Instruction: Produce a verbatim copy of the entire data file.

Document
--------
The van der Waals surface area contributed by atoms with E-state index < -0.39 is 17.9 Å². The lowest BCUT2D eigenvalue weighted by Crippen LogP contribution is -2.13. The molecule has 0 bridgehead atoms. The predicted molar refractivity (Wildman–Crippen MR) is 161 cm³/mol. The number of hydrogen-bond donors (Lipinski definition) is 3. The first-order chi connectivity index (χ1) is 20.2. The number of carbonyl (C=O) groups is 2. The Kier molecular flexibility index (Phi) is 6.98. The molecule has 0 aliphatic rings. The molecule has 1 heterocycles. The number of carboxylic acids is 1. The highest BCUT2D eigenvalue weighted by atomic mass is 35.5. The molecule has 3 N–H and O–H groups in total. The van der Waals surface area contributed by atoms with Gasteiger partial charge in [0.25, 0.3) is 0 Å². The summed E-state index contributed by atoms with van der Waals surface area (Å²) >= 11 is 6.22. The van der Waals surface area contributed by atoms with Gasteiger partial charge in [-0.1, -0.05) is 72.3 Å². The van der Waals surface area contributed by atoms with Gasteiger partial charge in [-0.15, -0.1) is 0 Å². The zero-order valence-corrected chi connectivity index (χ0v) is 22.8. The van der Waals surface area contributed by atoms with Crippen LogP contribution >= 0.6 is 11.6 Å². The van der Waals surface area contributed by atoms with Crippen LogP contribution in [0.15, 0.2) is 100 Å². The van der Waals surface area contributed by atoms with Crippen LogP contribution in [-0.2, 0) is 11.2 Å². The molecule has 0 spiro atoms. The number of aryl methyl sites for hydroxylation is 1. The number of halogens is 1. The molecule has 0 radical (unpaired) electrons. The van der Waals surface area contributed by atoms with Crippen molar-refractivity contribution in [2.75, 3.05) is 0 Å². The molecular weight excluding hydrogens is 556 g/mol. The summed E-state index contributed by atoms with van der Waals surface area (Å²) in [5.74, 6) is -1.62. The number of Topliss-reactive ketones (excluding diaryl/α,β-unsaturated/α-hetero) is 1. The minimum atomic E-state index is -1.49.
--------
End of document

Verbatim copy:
The van der Waals surface area contributed by atoms with E-state index < -0.39 is 17.9 Å². The lowest BCUT2D eigenvalue weighted by Crippen LogP contribution is -2.13. The molecule has 0 bridgehead atoms. The predicted molar refractivity (Wildman–Crippen MR) is 161 cm³/mol. The number of hydrogen-bond donors (Lipinski definition) is 3. The first-order chi connectivity index (χ1) is 20.2. The number of carbonyl (C=O) groups is 2. The Kier molecular flexibility index (Phi) is 6.98. The molecule has 0 aliphatic rings. The molecule has 1 heterocycles. The number of carboxylic acids is 1. The highest BCUT2D eigenvalue weighted by atomic mass is 35.5. The molecule has 3 N–H and O–H groups in total. The van der Waals surface area contributed by atoms with Gasteiger partial charge in [0.25, 0.3) is 0 Å². The summed E-state index contributed by atoms with van der Waals surface area (Å²) >= 11 is 6.22. The van der Waals surface area contributed by atoms with Gasteiger partial charge in [-0.1, -0.05) is 72.3 Å². The van der Waals surface area contributed by atoms with Gasteiger partial charge in [-0.15, -0.1) is 0 Å². The zero-order valence-corrected chi connectivity index (χ0v) is 22.8. The van der Waals surface area contributed by atoms with Crippen LogP contribution >= 0.6 is 11.6 Å². The van der Waals surface area contributed by atoms with Crippen LogP contribution in [0.15, 0.2) is 100 Å². The van der Waals surface area contributed by atoms with Crippen LogP contribution in [-0.2, 0) is 11.2 Å². The molecule has 0 spiro atoms. The number of aryl methyl sites for hydroxylation is 1. The number of halogens is 1. The molecule has 0 radical (unpaired) electrons. The van der Waals surface area contributed by atoms with Crippen molar-refractivity contribution in [2.75, 3.05) is 0 Å². The molecular weight excluding hydrogens is 556 g/mol. The summed E-state index contributed by atoms with van der Waals surface area (Å²) in [5.74, 6) is -1.62. The number of Topliss-reactive ketones (excluding diaryl/α,β-unsaturated/α-hetero) is 1. The minimum atomic E-state index is -1.49.